Carpal tunnel treatment NYC

Carpal tunnel treatment NYC



Carpal tunnel syndrome (CTS) is a disorder caused by pressure on the median nerve in the wrist. Numbness and tingling are characteristic symptoms of the disorder.



The carpal (pronounced CAR-pull) tunnel is an area in the wrist formed by bones and ligaments. It provides a protected passageway for the median nerve. The median nerve is responsible for feelings and movement in the hand, especially the thumb and first three fingers. When pressure is applied to the median nerve, the hand feels as if it has gone to sleep.

Carpal Tunnel Syndrome: Words to Know
Carpal tunnel:A passageway in the wrist, created by bones and ligaments, through which the median nerve passes.
Electromyography:A test used to measure how well a nerve is functioning.
Median nerve:A nerve that runs through the wrist and into the hand, providing feeling and movement to the hand, thumb, and fingers.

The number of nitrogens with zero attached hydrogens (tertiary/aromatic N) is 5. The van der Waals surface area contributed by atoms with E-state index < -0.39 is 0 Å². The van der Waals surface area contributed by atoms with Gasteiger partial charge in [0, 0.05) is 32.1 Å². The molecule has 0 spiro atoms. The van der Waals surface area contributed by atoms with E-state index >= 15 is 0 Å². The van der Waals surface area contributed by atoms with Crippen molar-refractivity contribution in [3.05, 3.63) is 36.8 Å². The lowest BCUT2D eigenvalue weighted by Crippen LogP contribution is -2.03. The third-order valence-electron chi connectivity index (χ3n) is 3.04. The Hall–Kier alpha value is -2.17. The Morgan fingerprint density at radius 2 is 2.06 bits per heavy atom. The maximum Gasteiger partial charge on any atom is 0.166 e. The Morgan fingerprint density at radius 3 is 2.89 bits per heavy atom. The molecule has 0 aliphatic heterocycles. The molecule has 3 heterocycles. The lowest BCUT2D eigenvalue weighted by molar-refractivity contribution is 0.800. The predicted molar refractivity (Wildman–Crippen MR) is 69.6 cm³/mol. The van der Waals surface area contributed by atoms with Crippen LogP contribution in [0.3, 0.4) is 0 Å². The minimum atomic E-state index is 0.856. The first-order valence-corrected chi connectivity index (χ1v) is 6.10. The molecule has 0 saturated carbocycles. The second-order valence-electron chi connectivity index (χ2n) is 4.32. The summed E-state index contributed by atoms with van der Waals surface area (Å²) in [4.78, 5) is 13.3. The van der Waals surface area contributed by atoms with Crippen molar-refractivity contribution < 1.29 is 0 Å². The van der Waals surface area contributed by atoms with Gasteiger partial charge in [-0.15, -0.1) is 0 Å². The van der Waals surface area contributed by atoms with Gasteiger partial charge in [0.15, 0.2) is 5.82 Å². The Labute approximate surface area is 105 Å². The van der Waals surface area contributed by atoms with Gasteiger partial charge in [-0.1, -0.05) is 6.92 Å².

Carpal tunnel syndrome is most common among women between the ages of thirty and sixty. The disorder is a major cause of missed workdays because of the pain it causes. In 1995 about $270 million was spent for sick days taken as a result of CTS-related problems.



The carpal tunnel is a narrow passageway. Any swelling in this area causes pressure on the median nerve. That pressure eventually makes it difficult for a person to use the hand normally. Some conditions that can lead to pressure on the median nerve include pregnancy, obesity (see obesity entry), arthritis (see arthritis entry), diabetes (see diabetes mellitus entry), certain diseases of the thyroid and pituitary glands, and injuries to the arm and wrist.

One of the most common causes of CTS is repetitive motion. Repetitive motion is any activity that a person performs over and over again. Typing, working at a computer keyboard or cash register, playing some kinds of musical instruments, and working at certain types of factory jobs may involve repetitive motion. Repetitive motion forces a person to use the wrist over and over again and can lead to swelling in the carpal tunnel area, subsequent pressure on the media nerve, and thus to CTS.